Time, Why You Punish Me?

Submitted by scott

The work day came to a close. I shut down my PC and started mentally switching from software developer mode, to husband and parent mode.

When I arrived at home I thrust open the door, crossed the threshold, and handed my overcoat to my lovely wife (who was anxiously awaiting my arrival) as she handed me the evening paper. I then tossed my hat lazily, but with perfection, onto the coat rack and slipped into my house shoes. As the intermingling smells of a delicious meal and freshly baked apple pie greeted my nostrils, I heard the pitter patter of little feet and prepared to be tackled by the youngin’s. What a perfect ending to the day!

Except none of that happened. Instead, I arrived at home, thrust open the door, crossed the threshold, and began to survey the battlefield. Over the wailing of Princess P, my exasperated (but still lovely) wife quickly informed me that we would be scrounging for dinner because the house was in full meltdown mode.

You see Princess P has been struggling a bit with reading analog clocks, and her teacher suggested that she spend a bit more time reviewing them at home. Apparently the mere suggestion that Princess P do a bit more practice caused her such great pain and suffering that she had no other option than to begin sobbing and shrieking uncontrollably. On this day, time was punishing me, like a wave crashing into the shore, it washed away my dreams (of an apple pie).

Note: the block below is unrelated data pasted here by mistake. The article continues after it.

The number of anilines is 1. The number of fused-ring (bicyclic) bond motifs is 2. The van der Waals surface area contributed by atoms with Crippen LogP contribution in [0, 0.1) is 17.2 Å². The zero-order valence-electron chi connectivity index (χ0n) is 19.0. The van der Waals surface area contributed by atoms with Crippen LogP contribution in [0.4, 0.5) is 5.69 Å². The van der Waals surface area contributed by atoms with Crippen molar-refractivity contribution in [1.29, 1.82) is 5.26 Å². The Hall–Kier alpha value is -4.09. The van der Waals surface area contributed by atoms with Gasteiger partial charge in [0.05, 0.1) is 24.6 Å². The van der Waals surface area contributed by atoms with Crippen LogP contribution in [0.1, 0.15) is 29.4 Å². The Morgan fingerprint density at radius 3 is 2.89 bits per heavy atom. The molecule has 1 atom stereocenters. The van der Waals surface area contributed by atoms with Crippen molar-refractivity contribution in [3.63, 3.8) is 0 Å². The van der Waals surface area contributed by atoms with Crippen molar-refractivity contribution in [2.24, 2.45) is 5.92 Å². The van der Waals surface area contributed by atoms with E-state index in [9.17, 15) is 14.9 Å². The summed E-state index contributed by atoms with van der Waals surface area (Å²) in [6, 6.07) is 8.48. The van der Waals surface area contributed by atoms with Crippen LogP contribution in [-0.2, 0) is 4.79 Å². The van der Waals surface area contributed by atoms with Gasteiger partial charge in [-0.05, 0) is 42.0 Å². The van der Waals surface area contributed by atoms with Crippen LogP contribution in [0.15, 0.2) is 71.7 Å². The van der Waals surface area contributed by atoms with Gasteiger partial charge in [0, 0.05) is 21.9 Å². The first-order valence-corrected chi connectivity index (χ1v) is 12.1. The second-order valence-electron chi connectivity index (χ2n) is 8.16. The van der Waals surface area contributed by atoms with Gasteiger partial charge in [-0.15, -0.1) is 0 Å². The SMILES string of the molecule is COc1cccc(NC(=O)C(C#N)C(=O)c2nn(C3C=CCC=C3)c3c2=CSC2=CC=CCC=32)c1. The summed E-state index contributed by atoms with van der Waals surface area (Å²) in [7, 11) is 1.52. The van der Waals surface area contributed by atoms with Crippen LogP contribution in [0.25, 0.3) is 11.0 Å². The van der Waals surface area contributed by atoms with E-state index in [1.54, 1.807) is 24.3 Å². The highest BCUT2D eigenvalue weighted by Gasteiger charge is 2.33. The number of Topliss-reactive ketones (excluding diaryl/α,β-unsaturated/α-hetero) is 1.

After talking her down off the ledge, it became clear what the real problem is. Princess P will, not, slow, down. She gets in such a hurry and is afraid that if she slows down to figure out the time, she will lose some time, and in that time she could have been doing something way cooler… like not homework.

So we have encouraged her to take a deep breath, slow down, and listen to the wisdom of those who have mastered the analog clock. We were able to successfully get through the practice sheet, and hopefully she has learned a valuable lesson.

But... those lessons seem to be quickly forgotten, so how do you get your children to just chill, learn from their mistakes, and move on?

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